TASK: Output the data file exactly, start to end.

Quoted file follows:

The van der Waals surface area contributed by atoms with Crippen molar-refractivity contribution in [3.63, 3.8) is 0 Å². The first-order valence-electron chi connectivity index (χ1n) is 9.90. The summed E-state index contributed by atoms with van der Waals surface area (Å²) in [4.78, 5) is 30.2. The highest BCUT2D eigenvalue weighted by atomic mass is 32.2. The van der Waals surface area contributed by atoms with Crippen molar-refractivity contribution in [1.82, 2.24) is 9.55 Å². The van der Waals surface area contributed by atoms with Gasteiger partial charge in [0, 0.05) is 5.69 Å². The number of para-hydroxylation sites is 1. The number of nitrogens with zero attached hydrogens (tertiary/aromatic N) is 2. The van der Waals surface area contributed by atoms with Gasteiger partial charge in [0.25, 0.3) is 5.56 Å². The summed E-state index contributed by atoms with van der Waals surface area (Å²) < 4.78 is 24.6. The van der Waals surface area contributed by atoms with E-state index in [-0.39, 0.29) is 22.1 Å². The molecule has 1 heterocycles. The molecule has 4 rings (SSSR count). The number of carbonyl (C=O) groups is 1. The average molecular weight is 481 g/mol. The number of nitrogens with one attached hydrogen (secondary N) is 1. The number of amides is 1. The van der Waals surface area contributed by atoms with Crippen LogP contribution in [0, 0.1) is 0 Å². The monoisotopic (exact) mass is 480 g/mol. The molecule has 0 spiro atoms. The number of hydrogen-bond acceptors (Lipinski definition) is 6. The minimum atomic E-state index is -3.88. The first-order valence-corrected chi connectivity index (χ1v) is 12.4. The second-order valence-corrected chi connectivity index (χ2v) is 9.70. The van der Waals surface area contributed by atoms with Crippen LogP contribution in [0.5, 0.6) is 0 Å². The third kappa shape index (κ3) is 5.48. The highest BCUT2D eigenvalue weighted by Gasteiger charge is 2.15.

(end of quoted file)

The van der Waals surface area contributed by atoms with Crippen molar-refractivity contribution in [3.63, 3.8) is 0 Å². The first-order valence-electron chi connectivity index (χ1n) is 9.90. The summed E-state index contributed by atoms with van der Waals surface area (Å²) in [4.78, 5) is 30.2. The highest BCUT2D eigenvalue weighted by atomic mass is 32.2. The van der Waals surface area contributed by atoms with Crippen molar-refractivity contribution in [1.82, 2.24) is 9.55 Å². The van der Waals surface area contributed by atoms with Gasteiger partial charge in [0, 0.05) is 5.69 Å². The number of para-hydroxylation sites is 1. The number of nitrogens with zero attached hydrogens (tertiary/aromatic N) is 2. The van der Waals surface area contributed by atoms with Gasteiger partial charge in [0.25, 0.3) is 5.56 Å². The summed E-state index contributed by atoms with van der Waals surface area (Å²) < 4.78 is 24.6. The van der Waals surface area contributed by atoms with E-state index in [-0.39, 0.29) is 22.1 Å². The molecule has 1 heterocycles. The molecule has 4 rings (SSSR count). The number of carbonyl (C=O) groups is 1. The average molecular weight is 481 g/mol. The number of nitrogens with one attached hydrogen (secondary N) is 1. The number of amides is 1. The van der Waals surface area contributed by atoms with Crippen LogP contribution in [0, 0.1) is 0 Å². The monoisotopic (exact) mass is 480 g/mol. The molecule has 0 spiro atoms. The number of hydrogen-bond acceptors (Lipinski definition) is 6. The minimum atomic E-state index is -3.88. The first-order valence-corrected chi connectivity index (χ1v) is 12.4. The second-order valence-corrected chi connectivity index (χ2v) is 9.70. The van der Waals surface area contributed by atoms with Crippen LogP contribution in [0.5, 0.6) is 0 Å². The third kappa shape index (κ3) is 5.48. The highest BCUT2D eigenvalue weighted by Gasteiger charge is 2.15.